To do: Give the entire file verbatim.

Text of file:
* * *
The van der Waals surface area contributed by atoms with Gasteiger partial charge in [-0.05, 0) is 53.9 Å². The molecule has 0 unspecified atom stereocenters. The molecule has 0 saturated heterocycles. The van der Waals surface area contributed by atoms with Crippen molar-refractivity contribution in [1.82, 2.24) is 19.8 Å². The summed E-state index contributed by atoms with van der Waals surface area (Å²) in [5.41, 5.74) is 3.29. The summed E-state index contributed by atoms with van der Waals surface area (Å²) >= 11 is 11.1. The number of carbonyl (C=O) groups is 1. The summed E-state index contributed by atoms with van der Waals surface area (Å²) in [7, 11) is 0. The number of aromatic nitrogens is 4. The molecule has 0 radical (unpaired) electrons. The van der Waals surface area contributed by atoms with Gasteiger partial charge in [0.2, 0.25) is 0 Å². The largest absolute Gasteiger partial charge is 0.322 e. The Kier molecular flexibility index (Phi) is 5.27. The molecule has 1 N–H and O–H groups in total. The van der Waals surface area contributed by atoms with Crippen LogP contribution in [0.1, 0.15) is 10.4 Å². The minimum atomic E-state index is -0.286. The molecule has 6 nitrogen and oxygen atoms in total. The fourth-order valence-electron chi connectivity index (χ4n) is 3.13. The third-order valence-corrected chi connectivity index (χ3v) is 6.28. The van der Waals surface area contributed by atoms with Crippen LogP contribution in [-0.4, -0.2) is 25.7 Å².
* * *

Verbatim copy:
The van der Waals surface area contributed by atoms with Gasteiger partial charge in [-0.05, 0) is 53.9 Å². The molecule has 0 unspecified atom stereocenters. The molecule has 0 saturated heterocycles. The van der Waals surface area contributed by atoms with Crippen molar-refractivity contribution in [1.82, 2.24) is 19.8 Å². The summed E-state index contributed by atoms with van der Waals surface area (Å²) in [5.41, 5.74) is 3.29. The summed E-state index contributed by atoms with van der Waals surface area (Å²) >= 11 is 11.1. The number of carbonyl (C=O) groups is 1. The summed E-state index contributed by atoms with van der Waals surface area (Å²) in [7, 11) is 0. The number of aromatic nitrogens is 4. The molecule has 0 radical (unpaired) electrons. The van der Waals surface area contributed by atoms with Gasteiger partial charge in [0.2, 0.25) is 0 Å². The largest absolute Gasteiger partial charge is 0.322 e. The Kier molecular flexibility index (Phi) is 5.27. The molecule has 1 N–H and O–H groups in total. The van der Waals surface area contributed by atoms with Crippen LogP contribution in [0.1, 0.15) is 10.4 Å². The minimum atomic E-state index is -0.286. The molecule has 6 nitrogen and oxygen atoms in total. The fourth-order valence-electron chi connectivity index (χ4n) is 3.13. The third-order valence-corrected chi connectivity index (χ3v) is 6.28. The van der Waals surface area contributed by atoms with Crippen LogP contribution in [-0.4, -0.2) is 25.7 Å².